Mar 19, 2005 - Bobbie Boyer's life will never be the same again. On Aug. 31, 2004, her middle child -- daughter Susan Jane Perkins -- was kidnapped, robbed at gunpoint and mortally injured in Altamonte Springs. The assailant remains on the loose.

So often when we hear of crime victims, we think of the person who was actually assaulted. But we don't think about the family they left behind.

"People look at me and think that I look all right and sound all right. But I'm not," said Boyer, who works as a medical assistant for a cardiologist group. "I don't think most people understand how quickly your whole world can change," Boyer said.

Boyer said that Aug. 31 seemed like a routine day. She worked a little late that day, before hurrying home to Longwood to take care of routine household chores. Another hurricane was on the way to Florida, so she decided to dash out to a hardware store that night to get some more flashlights.

What Boyer had no way of knowing was that a short distance away, a series of events was about to begin that would end with her daughter's death.

The official police report said that about 8:30 p.m. Susan Perkins was helping her friend Robin Barber at a day spa on Maitland Avenue, just north of the Orange County line. Barber, who was working in the back office, owns the business. Barber said she heard Perkins call her name and came out to check. She was shocked to find a man wearing a ski mask with a rifle pointed at Perkins' head.

The gunman demanded money. Perkins gave him cash. Then he forced both women to empty their purses. Next he ordered them to take him to an ATM, so they could withdraw more cash to give him. They left in Perkins' 2001 red Ford Focus and ended up at the Washington Mutual Bank on State Road 436, across from the Altamonte Mall, where $300 was withdrawn from Barber's account, and $180 from Perkins' account. Then he forced both women to squeeze into the car's trunk. Then the gunman started driving east on S.R. 436. While the car was in motion, Perkins sprung the trunk-release button. First the women tried to wave and signal other motorists. Then they decided to escape. Barber was the first to jump from the moving car. She hit the ground and rolled, then ran to a nearby business. Perkins also jumped, but her head hit the ground. The trauma to Perkins' head was severe.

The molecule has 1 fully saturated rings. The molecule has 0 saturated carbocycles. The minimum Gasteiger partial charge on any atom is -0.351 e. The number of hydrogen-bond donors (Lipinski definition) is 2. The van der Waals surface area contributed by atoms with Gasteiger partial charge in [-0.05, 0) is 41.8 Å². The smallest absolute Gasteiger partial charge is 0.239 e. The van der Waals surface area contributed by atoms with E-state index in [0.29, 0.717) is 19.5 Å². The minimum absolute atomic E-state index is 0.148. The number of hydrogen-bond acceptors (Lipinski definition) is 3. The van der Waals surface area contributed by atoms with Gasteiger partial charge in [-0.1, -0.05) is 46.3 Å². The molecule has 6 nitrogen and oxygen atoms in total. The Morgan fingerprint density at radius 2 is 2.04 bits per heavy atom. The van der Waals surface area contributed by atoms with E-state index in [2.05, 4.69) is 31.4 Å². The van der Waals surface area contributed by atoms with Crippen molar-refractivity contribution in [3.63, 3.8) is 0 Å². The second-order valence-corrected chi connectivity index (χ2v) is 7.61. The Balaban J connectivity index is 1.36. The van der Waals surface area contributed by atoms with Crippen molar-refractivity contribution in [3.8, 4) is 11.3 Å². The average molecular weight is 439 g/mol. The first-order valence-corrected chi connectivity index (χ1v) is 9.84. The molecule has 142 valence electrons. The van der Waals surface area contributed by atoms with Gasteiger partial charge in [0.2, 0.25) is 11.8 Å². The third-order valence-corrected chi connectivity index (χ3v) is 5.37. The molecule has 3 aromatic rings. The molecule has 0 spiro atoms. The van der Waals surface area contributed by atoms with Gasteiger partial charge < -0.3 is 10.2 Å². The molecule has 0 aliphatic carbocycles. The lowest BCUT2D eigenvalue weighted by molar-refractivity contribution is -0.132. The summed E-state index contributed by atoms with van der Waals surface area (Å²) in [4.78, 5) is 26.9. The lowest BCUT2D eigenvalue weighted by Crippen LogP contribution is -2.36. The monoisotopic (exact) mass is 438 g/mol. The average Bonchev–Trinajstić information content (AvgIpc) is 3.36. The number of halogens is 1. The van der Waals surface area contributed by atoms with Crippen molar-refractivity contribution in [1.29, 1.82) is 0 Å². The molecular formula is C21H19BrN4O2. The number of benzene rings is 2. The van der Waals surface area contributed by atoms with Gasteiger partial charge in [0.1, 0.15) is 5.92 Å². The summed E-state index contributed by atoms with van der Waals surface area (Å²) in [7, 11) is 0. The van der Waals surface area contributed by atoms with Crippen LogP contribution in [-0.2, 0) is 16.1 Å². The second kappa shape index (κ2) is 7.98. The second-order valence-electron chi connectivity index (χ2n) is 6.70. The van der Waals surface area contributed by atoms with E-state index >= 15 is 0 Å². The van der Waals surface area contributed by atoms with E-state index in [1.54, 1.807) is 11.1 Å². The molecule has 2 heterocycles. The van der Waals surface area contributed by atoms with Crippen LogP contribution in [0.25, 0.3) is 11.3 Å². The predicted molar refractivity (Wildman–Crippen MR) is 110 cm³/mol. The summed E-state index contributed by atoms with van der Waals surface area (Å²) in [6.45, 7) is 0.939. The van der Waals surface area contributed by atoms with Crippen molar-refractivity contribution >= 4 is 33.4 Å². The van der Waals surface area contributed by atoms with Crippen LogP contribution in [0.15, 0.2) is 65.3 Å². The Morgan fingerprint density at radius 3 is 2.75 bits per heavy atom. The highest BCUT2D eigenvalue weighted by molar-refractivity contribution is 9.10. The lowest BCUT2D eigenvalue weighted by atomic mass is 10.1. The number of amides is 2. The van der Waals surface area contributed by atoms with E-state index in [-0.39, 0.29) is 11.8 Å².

After police notified the family, Boyer said she called Florida Hospital Altamonte. The staff told her Perkins was being flown by helicopter to the trauma center at Orlando Regional Medical Center.

"To this day, whenever I hear a helicopter, it's very hard on me," Boyer said.

That night the family kept a long vigil and prayed for the best. The next day at 2 p.m. Susan Jane Perkins, a mother with two sons, died.

"I want people to know," Boyer said, "that Susan was a very good person, always willing to help other people."

Those are not empty words. Susan had previously told her sister Sara that if anything ever happened to her, she wanted to be an organ donor. Her liver and kidneys are helping others today.

But Bobbie Boyer and her family still are in agony. "It's so hard for me, especially at night," Boyer said. "I know how I brought her into this world, but I don't know how she went out."

In the cold calculus of the street, it makes absolutely no sense to kidnap two women for a few hundred dollars.

The Altamonte Springs Police Department has no answers. The description the police issued is so vague it could be about anyone. The detective handling the cases said he has no strong clues to follow.

Boyer is a gentle woman. She is not bitter. However, she has a warning for those of us who have not experienced the heartache her family is enduring. She showed me a quote from a book authored by America's Most Wanted host, John Walsh, who lost a son to a kidnapper. Walsh wrote: "There are people out there who do terrible harm to others without ever considering the consequences. And no matter how much you think you're prepared for it, no matter what you've done with your life in the past and what you hope to accomplish in the future, you are still vulnerable. You are at the mercy of these people."

Very scary, but true.

Two pieces of advice: If you know anything about this crime, call Crimeline at 1-800-423-TIPS.

Hug your family and cherish every moment with them.

Reach David Porter at dporter@orlandosentinel.com, or at 407-420-5533